• Enterocytes/absorptive cells: Columnar cells with microvilli extending into the crypts
    • Mucous goblet cells
    • Stem cells: Source of the epithelial cells that line the crypt and intestinal villi; found in and just above the base of the crypt
    • Paneth cells: Found in the base of the crypts in only the small intestine; secrete lysozyme (breaks up peptidoglycan of gram-(+) bacteria) and alpha-defensin (breaks up lipid component of bacterial wall of gram-(-) bacteria)
    • Enteroendocrine cells: Include S-cells, I-cells, and enterochromaffin cells
  42. S-cells
    • Found in crypts of the duodenum
    • Release secretin in response to low pH
    • Secretin targets parietal cells in the stomach to decrease the amount of acid they release, targets the centroacinar cells of the pancreas to increase their alkaline secretions (bicarbonate), and causes decreased gastric motility
  43. I-cells
    • Located in the crypts of the duodenum and jejunum
    • Release cholecystokinin in response to fat- and protein-rich chyme entering the duodenum
    • Cholecystokinin targets the pancreatic acinar cells to increase their levels of trypsinogen secretion
    • Cholecystokinin also targets smooth muscle in the gallbladder causing it to contract and push bile out, where bile can emulsify the lipid in the chyme, and causes decreased stomach contractility
    • In addition, it targets the hypothalamus to decrease appetite
  44. Enterochromaffin cells
    • Found throughout the small intestine
    • Release serotonin in response to presence of food in the intestine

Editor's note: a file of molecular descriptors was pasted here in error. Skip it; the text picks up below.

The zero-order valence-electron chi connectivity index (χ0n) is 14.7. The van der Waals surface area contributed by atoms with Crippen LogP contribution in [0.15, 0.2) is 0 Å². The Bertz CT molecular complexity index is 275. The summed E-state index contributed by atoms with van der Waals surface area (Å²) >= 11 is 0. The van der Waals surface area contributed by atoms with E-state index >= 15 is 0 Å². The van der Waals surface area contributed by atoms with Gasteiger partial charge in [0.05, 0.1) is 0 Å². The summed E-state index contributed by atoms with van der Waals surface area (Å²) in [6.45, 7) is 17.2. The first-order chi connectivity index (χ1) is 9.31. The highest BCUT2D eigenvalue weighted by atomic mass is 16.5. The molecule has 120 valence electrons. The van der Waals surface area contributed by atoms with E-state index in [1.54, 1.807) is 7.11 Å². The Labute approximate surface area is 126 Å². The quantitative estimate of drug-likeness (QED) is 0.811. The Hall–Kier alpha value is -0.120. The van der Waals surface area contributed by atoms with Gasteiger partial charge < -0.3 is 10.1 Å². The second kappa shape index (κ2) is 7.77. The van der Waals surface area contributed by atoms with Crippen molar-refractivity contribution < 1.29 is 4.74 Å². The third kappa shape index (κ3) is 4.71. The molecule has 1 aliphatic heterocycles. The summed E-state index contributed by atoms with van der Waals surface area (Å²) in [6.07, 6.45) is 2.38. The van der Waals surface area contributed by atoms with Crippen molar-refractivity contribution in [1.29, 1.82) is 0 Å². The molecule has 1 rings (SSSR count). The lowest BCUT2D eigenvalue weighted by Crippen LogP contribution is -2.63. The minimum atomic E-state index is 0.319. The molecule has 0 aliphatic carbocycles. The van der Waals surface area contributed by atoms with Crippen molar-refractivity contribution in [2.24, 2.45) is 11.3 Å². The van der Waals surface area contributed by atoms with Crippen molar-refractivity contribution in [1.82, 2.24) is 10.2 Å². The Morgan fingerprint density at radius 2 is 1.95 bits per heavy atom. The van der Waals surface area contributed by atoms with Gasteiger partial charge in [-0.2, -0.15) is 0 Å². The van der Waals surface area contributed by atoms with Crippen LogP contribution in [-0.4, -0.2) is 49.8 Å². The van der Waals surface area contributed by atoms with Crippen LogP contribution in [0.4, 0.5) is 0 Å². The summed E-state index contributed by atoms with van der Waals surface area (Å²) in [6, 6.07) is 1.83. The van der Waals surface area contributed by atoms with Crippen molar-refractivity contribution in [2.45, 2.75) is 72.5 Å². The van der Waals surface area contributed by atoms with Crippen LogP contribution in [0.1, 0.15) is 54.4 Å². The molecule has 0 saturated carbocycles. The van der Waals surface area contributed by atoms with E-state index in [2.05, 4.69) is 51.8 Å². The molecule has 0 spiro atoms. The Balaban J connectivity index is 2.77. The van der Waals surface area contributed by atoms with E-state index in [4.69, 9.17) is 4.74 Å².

• Serotonin targets the smooth muscle of the gut to promote peristalsis
  45. Differences in regions of the small intestine
    • Duodenum: Contains large branched tubular mucous Brunner's glands in the submucosa that release alkaline secretions that neutralize acid chyme
    • Jejunum: Lack of special features; do have tall villi
    • Ileum: Contain Peyer's patches in the lamina propria and submucosa; also contain M-cells (microfold cells) that are found above Peyer's patches and induce antigen-specific immune responses in the gut
  46. Characteristics of the large intestine
    • Epithelium: Have enterocytes/absorptive cells that are in a simple columnar epithelium with microvilli; many mucous goblet cells; contain crypts of Lieberkuhn with many goblet cells and few Paneth cells
    • Lamina propria: Contains capillaries and many lymph nodes
    • Muscularis mucosae
    • Submucosa
    • Muscularis externa: Has inner circular smooth muscle and taeniae coli, which is outer longitudinal smooth muscle organized into three bands
    • Serosa
  47. Characteristics of the appendix
    Similar to the colon but without taeniae coli and with prominent lymph nodules in the lamina propria and submucosa
  48. Appendicitis
    Rupture of the thin wall of the appendix occurs following inflammation and results in leakage of intestinal contents into the peritoneal cavity
  49. The three major salivary glands and their amounts
    • Submandibular gland: 600mls/day
    • Parotid gland: 300mls/day
    • Sublingual gland: 50mls/day
    • Minor glands: 50mls/day (includes buccal, palatine, and labial glands)
  50. Functions of saliva
    • Moisten and lubricate food for the esophagus, since there are few mucous glands present there (mucus)
    • Begin digestion of carbohydrates (amylase)
    • Destroy bacteria (antibacterial enzymes)
    • Reaborb sodium and secrete potassium (ducts)
  51. General structure of salivary glands
    • Stroma: A connective tissue capsule that divides the gland into lobes and lobules with septa
    • Parenchyma: Contains the functional tissue made of serous cells, mucous cells, and myoepithelial cells
    • Duct system: Secretory units into intercalated ducts and striated ducts (both interlobar ducts), that go into interlobar ducts, then the main excretory duct and finally the oral cavity
  52. Appearance of serous cells versus mucous cells
    • Serous: They are pyramidal-shaped cells with a large circular nucleus, a basophilic cytoplasm, and many granules; formed into acini